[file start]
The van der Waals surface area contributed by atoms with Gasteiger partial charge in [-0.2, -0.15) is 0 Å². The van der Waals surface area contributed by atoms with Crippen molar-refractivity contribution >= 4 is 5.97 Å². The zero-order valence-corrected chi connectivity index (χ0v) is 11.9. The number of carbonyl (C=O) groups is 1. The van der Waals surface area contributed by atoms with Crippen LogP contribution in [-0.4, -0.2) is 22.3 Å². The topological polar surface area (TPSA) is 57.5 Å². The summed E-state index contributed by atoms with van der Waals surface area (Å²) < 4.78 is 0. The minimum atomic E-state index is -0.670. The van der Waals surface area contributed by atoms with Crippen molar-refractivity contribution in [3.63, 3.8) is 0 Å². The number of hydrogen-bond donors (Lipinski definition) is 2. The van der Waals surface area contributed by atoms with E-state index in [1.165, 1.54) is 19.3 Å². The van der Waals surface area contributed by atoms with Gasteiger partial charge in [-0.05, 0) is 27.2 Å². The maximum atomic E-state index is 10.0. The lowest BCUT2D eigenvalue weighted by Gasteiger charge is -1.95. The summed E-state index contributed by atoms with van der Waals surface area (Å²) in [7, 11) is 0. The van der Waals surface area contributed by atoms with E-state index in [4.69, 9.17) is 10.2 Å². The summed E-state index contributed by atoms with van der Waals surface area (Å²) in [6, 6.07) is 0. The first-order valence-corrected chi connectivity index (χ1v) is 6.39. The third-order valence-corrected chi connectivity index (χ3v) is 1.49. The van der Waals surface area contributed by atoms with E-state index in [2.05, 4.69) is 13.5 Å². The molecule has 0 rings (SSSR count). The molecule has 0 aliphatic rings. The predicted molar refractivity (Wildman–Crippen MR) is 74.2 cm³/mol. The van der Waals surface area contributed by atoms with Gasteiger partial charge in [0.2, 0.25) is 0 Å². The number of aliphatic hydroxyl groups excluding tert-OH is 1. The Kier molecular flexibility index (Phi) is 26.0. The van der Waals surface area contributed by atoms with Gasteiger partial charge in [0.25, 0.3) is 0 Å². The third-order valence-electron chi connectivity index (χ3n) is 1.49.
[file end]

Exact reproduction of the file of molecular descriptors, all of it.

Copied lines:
The van der Waals surface area contributed by atoms with Gasteiger partial charge in [-0.2, -0.15) is 0 Å². The van der Waals surface area contributed by atoms with Crippen molar-refractivity contribution >= 4 is 5.97 Å². The zero-order valence-corrected chi connectivity index (χ0v) is 11.9. The number of carbonyl (C=O) groups is 1. The van der Waals surface area contributed by atoms with Crippen LogP contribution in [-0.4, -0.2) is 22.3 Å². The topological polar surface area (TPSA) is 57.5 Å². The summed E-state index contributed by atoms with van der Waals surface area (Å²) < 4.78 is 0. The minimum atomic E-state index is -0.670. The van der Waals surface area contributed by atoms with Crippen molar-refractivity contribution in [3.63, 3.8) is 0 Å². The number of hydrogen-bond donors (Lipinski definition) is 2. The van der Waals surface area contributed by atoms with E-state index in [1.165, 1.54) is 19.3 Å². The van der Waals surface area contributed by atoms with Gasteiger partial charge in [-0.05, 0) is 27.2 Å². The maximum atomic E-state index is 10.0. The lowest BCUT2D eigenvalue weighted by Gasteiger charge is -1.95. The summed E-state index contributed by atoms with van der Waals surface area (Å²) in [7, 11) is 0. The van der Waals surface area contributed by atoms with E-state index in [4.69, 9.17) is 10.2 Å². The summed E-state index contributed by atoms with van der Waals surface area (Å²) in [6, 6.07) is 0. The first-order valence-corrected chi connectivity index (χ1v) is 6.39. The third-order valence-corrected chi connectivity index (χ3v) is 1.49. The van der Waals surface area contributed by atoms with E-state index in [2.05, 4.69) is 13.5 Å². The molecule has 0 rings (SSSR count). The molecule has 0 aliphatic rings. The predicted molar refractivity (Wildman–Crippen MR) is 74.2 cm³/mol. The van der Waals surface area contributed by atoms with Gasteiger partial charge in [0.2, 0.25) is 0 Å². The number of aliphatic hydroxyl groups excluding tert-OH is 1. The Kier molecular flexibility index (Phi) is 26.0. The van der Waals surface area contributed by atoms with Gasteiger partial charge in [0.25, 0.3) is 0 Å². The third-order valence-electron chi connectivity index (χ3n) is 1.49.